Alberto Berasategui

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Alberto Berasategui
Country (sports)  Spain
Residence Bellaterra, Spain
Born (1973-06-28) 28 June 1973 (age 43)
Bilbao, Spain
Height 1.72 m (5 ft 7 12 in)
Turned pro 1991
Retired May 2001
Plays Right-handed (one and two-handed backhand)
Prize money $4,676,187
Singles
Career record 278–199
Career titles 14
Highest ranking No. 7 (14 November 1994)
Grand Slam Singles results
Australian Open QF (1998)
French Open F (1994)
Wimbledon 1R (2000)
US Open 2R (1993, 1996)
Other tournaments
Tour Finals RR (1994)
Doubles
Career record 47–59
Career titles 1
Highest ranking No. 55 (6 October 1997)

Alberto Berasategui (born 28 June 1973) is a former professional tennis player from Spain. He won 14 singles titles and achieved a career-high ATP singles ranking of world No. 7 in November 1994.

Tennis career[edit]

Berasategui won a total of 14 top-level singles titles and 1 tour doubles titles. He won at least 1 singles title for 6 consecutive years (1993–1998). He began playing tennis at age seven and was the European junior champion in 1991. He turned professional later that year, and won his first top-level singles title in 1993, 2 years later. He reached a career-high singles ranking of world No. 7.

In 1994, Berasategui reached nine finals, winning seven of them. He also reached his first Grand Slam final at the French Open, where he faced fellow Spaniard and defending champion Sergi Bruguera. He was defeated in four sets, 3–6, 5–7, 6–2, 1–6.

Berasategui retired from the professional tour in May 2001, having had persistent wrist injuries since his match with Hernán Gumy at the Bologna tournament in June 1998. The injuries had an adverse effect on his results and form, and had caused his consistency and ranking to decline. He also suffered severe cramps of unknown origin in long matches.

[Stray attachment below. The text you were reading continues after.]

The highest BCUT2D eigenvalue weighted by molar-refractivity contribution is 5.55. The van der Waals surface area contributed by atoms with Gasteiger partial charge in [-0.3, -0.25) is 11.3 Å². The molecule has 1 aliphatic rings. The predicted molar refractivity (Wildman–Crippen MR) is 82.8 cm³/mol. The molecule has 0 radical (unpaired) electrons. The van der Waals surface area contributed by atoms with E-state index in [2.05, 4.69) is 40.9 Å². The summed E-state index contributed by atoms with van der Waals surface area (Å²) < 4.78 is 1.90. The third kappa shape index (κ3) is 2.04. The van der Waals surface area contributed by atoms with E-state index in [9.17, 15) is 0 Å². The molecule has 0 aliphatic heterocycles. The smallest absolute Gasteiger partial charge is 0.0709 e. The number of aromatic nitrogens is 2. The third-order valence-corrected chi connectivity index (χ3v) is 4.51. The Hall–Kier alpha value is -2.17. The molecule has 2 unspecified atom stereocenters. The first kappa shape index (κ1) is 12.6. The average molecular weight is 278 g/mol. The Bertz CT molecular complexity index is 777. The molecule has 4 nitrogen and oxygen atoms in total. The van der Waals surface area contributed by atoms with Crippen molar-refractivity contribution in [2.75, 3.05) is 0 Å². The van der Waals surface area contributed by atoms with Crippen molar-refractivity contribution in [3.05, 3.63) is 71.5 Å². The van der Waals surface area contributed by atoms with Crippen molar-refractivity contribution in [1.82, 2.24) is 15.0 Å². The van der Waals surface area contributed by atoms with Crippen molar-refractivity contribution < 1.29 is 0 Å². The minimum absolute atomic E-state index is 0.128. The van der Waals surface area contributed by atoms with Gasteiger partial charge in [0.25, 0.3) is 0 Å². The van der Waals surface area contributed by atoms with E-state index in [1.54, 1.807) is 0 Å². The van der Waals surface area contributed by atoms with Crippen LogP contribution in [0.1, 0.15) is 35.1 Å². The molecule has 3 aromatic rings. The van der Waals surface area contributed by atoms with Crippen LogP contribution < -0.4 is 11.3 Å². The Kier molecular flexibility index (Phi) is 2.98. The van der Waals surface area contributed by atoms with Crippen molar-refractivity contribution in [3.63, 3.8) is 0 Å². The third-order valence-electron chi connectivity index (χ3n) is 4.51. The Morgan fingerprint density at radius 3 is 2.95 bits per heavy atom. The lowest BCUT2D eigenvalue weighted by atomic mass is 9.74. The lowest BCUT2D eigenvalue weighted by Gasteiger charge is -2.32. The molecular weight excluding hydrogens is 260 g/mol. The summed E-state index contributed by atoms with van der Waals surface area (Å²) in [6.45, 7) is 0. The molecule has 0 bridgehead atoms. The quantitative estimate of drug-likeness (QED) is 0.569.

Playing style[edit]

Bererasategui was known for his extreme western grip, known as the "Hawaiian grip", where his unusual hold on the racket would allow him to hit both forehands and backhands with the same side of the racket.[1] This helped him on clay, but he did not have much of an impact on other surfaces except for a quarterfinals appearance at the 1998 Australian Open, in which he beat world No. 2, Patrick Rafter, in the third round in four sets, and came back from two sets down to beat the 1995, 2000, and 2001 Australian Open champion, former and future world No. 1 Andre Agassi in the fourth round. He lost in quarterfinals to Marcelo Ríos after winning a tight first set tiebreak 7–6(8–6), 4–6, 4–6, 0–6.

Significant finals[edit]

Grand Slam finals[edit]

Singles: 1 (1 runner-up)[edit]

Outcome Year Championship Surface Opponent in the final Score in the final
Runner-up 1994 French Open Clay Spain Sergi Bruguera 3–6, 5–7, 6–2, 1–6

Career finals[edit]

Singles: 23 (14 titles, 9 runners-up)[edit]

Legend
Grand Slam tournaments (0–1)
Tennis Masters Cup (0–0)
ATP Masters Series (0–0)
ATP Championship Series (1–1)
ATP Tour (13–7)
Outcome No. Date Tournament Surface Opponent in the final Score in the final
Runner-up 1. 30 August 1993 Umag, Croatia Clay Austria Thomas Muster 5–7, 6–3, 3–6
Runner-up 2. 11 October 1993 Athens, Greece Clay Spain Jordi Arrese 4–6, 6–3, 3–6